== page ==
A Global Macro Perspective: Populism, Trade and Emerging-Market Volatility

Host/Richard Banks: Hello and welcome to Talking Markets with Franklin Templeton Investments: exclusive and unique insights from Franklin Templeton. I’m your host, Richard Banks. Ahead on this episode: long-term concerns in the eurozone as a result of populism, politics and sentiment. Templeton Global Macro Chief Investment Officer Dr. Michael Hasenstab on why believes the EU could face significant challenges for years to come. Plus, taking advantage of the recent volatility in emerging markets. Dr. Calvin Ho, Templeton Global Macro vice president and deputy director of research, also issues a potential warning about the trade disputes for the medium and long term.

Host/Richard Banks: Speaking with Dr. Ho and Dr. Hasenstab is Franklin Templeton’s Katie Klingensmith. Katie, take it away.

Katie Klingensmith: Thank you, Richard…Michael, let’s start with you and how you view the global landscape right now, and I’m guessing it all starts with the continued economic growth in the US?

Michael Hasenstab: We have an acknowledgement that the US economy is actually pretty strong, whether you look at the ISM [Institute for Supply Management] numbers, the labor data, even the Fed’s [US Federal Reserve] conversation tone is changing to acknowledge that we are at full employment, the economy is growing quite strong. You look at GDP numbers, you name it, things are strong and as a result, Treasuries have now started to gap higher and we have had a pretty big move, and we think there’s far more to go. We have also seen the yen re-couple with the interest-rate differential and with [Japanese] Prime Minister [Shinzō] Abe’s re-election, that keeps Abenomics in play which keeps loose policy, while the Fed tightens policy and that interest-rate differential is pushing the yen weaker.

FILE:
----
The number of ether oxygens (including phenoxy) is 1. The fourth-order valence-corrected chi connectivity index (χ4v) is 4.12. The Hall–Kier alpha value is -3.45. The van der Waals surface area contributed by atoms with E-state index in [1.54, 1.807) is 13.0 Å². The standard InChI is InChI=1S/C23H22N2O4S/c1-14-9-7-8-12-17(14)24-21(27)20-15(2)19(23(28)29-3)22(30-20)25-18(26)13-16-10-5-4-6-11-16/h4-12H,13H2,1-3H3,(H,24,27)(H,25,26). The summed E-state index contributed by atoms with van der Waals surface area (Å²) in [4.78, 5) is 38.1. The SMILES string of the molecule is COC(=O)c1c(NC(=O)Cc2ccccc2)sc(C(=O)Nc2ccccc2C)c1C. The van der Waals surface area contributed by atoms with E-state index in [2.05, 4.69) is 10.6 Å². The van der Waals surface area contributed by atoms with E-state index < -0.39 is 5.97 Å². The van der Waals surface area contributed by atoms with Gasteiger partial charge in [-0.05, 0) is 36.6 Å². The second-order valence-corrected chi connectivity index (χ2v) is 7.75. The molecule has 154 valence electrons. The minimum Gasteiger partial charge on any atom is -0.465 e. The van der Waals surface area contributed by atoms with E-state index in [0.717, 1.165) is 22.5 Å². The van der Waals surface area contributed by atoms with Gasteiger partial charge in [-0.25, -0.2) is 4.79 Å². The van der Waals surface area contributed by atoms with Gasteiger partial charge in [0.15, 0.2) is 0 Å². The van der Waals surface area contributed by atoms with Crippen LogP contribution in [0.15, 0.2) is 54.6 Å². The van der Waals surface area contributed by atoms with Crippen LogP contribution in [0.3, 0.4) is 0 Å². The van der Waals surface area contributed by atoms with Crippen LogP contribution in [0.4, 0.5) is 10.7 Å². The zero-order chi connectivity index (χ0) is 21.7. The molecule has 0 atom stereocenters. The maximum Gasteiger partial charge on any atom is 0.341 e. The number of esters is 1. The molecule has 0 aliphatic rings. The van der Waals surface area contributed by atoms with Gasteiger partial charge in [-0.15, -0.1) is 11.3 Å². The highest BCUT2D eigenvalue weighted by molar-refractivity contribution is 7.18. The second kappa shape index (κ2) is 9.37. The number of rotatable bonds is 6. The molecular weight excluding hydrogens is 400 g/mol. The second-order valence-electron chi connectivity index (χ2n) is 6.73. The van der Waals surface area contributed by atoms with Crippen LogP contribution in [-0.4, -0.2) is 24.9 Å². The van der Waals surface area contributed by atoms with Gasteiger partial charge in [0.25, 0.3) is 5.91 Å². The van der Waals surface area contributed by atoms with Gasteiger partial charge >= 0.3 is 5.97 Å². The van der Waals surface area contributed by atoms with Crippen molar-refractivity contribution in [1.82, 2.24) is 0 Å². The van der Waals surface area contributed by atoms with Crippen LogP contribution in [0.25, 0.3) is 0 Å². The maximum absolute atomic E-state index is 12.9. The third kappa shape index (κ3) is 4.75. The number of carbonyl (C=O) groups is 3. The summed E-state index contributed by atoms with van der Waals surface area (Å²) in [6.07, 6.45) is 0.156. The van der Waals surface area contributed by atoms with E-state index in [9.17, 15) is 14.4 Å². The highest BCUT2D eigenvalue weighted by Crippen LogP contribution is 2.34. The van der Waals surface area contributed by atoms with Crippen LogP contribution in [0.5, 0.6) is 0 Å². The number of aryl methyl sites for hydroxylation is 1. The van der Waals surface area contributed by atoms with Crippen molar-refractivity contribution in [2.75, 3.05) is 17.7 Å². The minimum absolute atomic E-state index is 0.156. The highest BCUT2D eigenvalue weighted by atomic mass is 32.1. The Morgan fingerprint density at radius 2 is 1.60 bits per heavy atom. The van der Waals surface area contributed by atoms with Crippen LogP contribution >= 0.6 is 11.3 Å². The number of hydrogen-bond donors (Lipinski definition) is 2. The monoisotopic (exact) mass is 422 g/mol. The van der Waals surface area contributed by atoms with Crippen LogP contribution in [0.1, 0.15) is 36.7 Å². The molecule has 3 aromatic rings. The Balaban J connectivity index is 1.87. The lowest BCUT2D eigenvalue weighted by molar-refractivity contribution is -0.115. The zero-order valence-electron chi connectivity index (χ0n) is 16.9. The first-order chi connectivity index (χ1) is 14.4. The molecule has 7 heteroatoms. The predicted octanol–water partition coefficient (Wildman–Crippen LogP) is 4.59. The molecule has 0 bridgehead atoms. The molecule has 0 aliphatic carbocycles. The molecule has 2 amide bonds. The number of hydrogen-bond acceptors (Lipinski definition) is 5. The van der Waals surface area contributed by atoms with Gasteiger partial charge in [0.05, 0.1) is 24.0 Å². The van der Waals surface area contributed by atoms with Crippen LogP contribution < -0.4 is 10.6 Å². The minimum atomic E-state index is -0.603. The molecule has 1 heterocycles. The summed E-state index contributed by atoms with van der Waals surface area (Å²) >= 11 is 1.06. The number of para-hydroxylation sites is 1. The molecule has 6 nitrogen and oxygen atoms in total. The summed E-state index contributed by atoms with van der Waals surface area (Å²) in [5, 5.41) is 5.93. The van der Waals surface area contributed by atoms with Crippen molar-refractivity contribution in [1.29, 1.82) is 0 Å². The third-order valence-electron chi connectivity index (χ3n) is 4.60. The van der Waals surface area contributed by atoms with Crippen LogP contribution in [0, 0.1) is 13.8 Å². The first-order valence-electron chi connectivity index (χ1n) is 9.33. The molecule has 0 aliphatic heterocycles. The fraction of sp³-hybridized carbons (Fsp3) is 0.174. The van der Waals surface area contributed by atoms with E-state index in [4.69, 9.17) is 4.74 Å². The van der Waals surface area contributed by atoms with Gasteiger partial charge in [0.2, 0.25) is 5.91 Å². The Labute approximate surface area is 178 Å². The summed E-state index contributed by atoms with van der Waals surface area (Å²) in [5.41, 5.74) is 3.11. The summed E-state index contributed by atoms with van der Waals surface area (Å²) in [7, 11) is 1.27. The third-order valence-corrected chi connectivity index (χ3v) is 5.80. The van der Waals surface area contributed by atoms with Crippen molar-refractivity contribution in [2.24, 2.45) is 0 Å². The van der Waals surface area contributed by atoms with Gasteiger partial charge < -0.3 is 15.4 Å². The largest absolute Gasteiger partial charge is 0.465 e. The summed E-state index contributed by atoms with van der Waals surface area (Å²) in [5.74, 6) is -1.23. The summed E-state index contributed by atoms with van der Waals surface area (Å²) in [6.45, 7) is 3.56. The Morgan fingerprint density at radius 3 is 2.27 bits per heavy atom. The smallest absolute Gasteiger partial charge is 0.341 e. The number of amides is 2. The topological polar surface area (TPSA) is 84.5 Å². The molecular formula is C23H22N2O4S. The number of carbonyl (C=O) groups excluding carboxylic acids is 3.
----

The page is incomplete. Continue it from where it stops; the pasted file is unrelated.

Generally, we have now seen also some euro weakness on the back of populism concerns and budgetary issues. And on emerging markets, this reasonably good growth backdrop, plus the fact that Turkey is isolated and it isn’t being contagious to the rest of the emerging markets, I think has caused some stability.

Katie Klingensmith: You mentioned the euro weakness, and I know it’s an area you and your team are closely monitoring. Calvin, turning to you, what’s your perspective with what’s happening in the eurozone?

Calvin Ho: Well, I think the first thing to remember is 2017 was a very good year for the euro area. Growth was 2.4%, you look at when it was 2.4% the last time or higher than 2.4%, the last time was 2007. So we basically have the best year in euro last year. And what we look for is the growth start to moderate. Again, the market consensus is about 2%, next year is marginally lower than 2%, but we actually see downside risk. One reason, taking our estimate for potential growth for Euro area is about 1.5%. So it won’t be a surprise to us that the growth is below the market consensus of 1.8% next year.